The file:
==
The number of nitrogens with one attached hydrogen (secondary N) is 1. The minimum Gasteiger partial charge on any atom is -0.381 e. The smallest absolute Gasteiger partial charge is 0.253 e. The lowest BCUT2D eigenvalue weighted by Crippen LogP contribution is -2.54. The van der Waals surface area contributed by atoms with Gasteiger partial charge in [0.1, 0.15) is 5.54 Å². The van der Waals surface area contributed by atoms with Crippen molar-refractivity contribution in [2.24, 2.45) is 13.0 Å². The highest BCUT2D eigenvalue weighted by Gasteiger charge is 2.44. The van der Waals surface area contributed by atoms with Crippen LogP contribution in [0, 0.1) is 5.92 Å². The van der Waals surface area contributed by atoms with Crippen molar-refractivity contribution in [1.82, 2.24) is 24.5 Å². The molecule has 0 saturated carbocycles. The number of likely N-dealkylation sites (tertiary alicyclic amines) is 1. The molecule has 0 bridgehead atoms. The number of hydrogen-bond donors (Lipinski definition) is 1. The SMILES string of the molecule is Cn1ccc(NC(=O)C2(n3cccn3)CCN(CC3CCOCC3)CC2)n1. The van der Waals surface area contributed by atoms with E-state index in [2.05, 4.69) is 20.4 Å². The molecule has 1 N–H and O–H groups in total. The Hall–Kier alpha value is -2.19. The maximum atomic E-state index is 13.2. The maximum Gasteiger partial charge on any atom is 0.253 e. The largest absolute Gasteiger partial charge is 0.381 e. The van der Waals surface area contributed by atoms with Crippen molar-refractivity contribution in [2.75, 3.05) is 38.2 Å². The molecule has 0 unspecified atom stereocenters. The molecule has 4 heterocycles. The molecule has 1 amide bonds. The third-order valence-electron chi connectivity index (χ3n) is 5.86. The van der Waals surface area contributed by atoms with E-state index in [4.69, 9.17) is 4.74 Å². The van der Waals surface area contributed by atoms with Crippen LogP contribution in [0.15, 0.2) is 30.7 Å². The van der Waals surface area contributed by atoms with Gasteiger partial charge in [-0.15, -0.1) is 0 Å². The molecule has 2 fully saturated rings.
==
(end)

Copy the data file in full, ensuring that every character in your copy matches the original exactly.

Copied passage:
The number of nitrogens with one attached hydrogen (secondary N) is 1. The minimum Gasteiger partial charge on any atom is -0.381 e. The smallest absolute Gasteiger partial charge is 0.253 e. The lowest BCUT2D eigenvalue weighted by Crippen LogP contribution is -2.54. The van der Waals surface area contributed by atoms with Gasteiger partial charge in [0.1, 0.15) is 5.54 Å². The van der Waals surface area contributed by atoms with Crippen molar-refractivity contribution in [2.24, 2.45) is 13.0 Å². The highest BCUT2D eigenvalue weighted by Gasteiger charge is 2.44. The van der Waals surface area contributed by atoms with Crippen LogP contribution in [0, 0.1) is 5.92 Å². The van der Waals surface area contributed by atoms with Crippen molar-refractivity contribution in [1.82, 2.24) is 24.5 Å². The molecule has 0 saturated carbocycles. The number of likely N-dealkylation sites (tertiary alicyclic amines) is 1. The molecule has 0 bridgehead atoms. The number of hydrogen-bond donors (Lipinski definition) is 1. The SMILES string of the molecule is Cn1ccc(NC(=O)C2(n3cccn3)CCN(CC3CCOCC3)CC2)n1. The van der Waals surface area contributed by atoms with E-state index in [2.05, 4.69) is 20.4 Å². The molecule has 1 N–H and O–H groups in total. The Hall–Kier alpha value is -2.19. The maximum atomic E-state index is 13.2. The maximum Gasteiger partial charge on any atom is 0.253 e. The largest absolute Gasteiger partial charge is 0.381 e. The van der Waals surface area contributed by atoms with Crippen molar-refractivity contribution in [2.75, 3.05) is 38.2 Å². The molecule has 0 unspecified atom stereocenters. The molecule has 4 heterocycles. The molecule has 1 amide bonds. The third-order valence-electron chi connectivity index (χ3n) is 5.86. The van der Waals surface area contributed by atoms with E-state index in [4.69, 9.17) is 4.74 Å². The van der Waals surface area contributed by atoms with Crippen LogP contribution in [0.15, 0.2) is 30.7 Å². The van der Waals surface area contributed by atoms with Gasteiger partial charge in [-0.15, -0.1) is 0 Å². The molecule has 2 fully saturated rings.